7. “A Few Days After Jack Ruby Departed Cuba”

Title Quote: Antonio Veciana

The story of how and when Veciana allegedly met Bishop is critical, when considering his relatively new contention that Bishop is David Phillips. The existing documentation regarding Phillips’ activities in Cuba is considerable and allows a comparison of Veciana’s story against those facts. Veciana has given several accounts of when he met Bishop in Cuba. The following table summarizes these:

Date Version When Veciana Met Bishop
1993-2013  The Last Investigation  Mid-1960 (8-1-60 in the chronology section)
 1976  Fonzi-Veciana Interviews  Mid-1960
 1976  Dick Russell Interview  1960
 1978  Veciana HSCA Testimony  Mid-1960
 2014  AARC Conference  Late 1959
 2017  Trained to Kill  After Ruby left Cuba-mid September 1959

Minor variations notwithstanding,1 Veciana has essentially authored two versions of when he met Bishop in Cuba: the initial mid-1960 version documented by Fonzi and the current version of mid-September 1959 as related in Veciana’s autobiography, Trained to Kill. Researcher and author John Newman has studied Veciana’s story and was the first to explain why both versions are false.2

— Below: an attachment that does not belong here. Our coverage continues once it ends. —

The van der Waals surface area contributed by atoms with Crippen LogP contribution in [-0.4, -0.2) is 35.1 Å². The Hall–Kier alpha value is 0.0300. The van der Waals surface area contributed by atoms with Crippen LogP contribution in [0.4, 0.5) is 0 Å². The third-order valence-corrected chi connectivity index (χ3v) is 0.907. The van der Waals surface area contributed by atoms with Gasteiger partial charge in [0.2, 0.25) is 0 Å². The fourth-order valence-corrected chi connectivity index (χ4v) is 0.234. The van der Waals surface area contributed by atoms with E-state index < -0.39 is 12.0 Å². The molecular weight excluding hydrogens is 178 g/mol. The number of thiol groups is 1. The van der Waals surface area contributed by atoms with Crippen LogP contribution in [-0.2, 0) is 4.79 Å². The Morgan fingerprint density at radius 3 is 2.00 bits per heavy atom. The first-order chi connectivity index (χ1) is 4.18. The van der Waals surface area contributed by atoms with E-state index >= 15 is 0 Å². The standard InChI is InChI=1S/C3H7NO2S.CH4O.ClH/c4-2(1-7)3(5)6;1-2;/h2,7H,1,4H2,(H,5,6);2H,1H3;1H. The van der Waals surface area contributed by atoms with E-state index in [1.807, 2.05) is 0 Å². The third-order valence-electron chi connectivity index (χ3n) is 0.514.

For 37 years, from 1976 to 2013, Veciana maintained that he met and was recruited by Bishop in mid-1960 at Lobo’s bank. During that same time, he repeatedly insisted that Phillips was not Bishop, although he sometimes provided researchers with what they considered to be cryptic hints that allowed them to speculate otherwise. But then in 2012, Veciana’s mentor, Gaeton Fonzi, died and something extraordinary happened. First, Veciana issued a statement through Fonzi’s widow Marie which said that Phillips was Bishop. Veciana’s evolution away from his original Bishop story continued with his appearance before the AARC conference in September 2014. During that presentation, he said that he met Bishop at the end of 1959 rather than mid-1960. But by the time of his 2017 book, Veciana had moved the date backward even further in time pinpointing it as “just a few days after Jack Ruby departed Cuba.” Immigration records for the island nation identify that date as September 11, 1959.3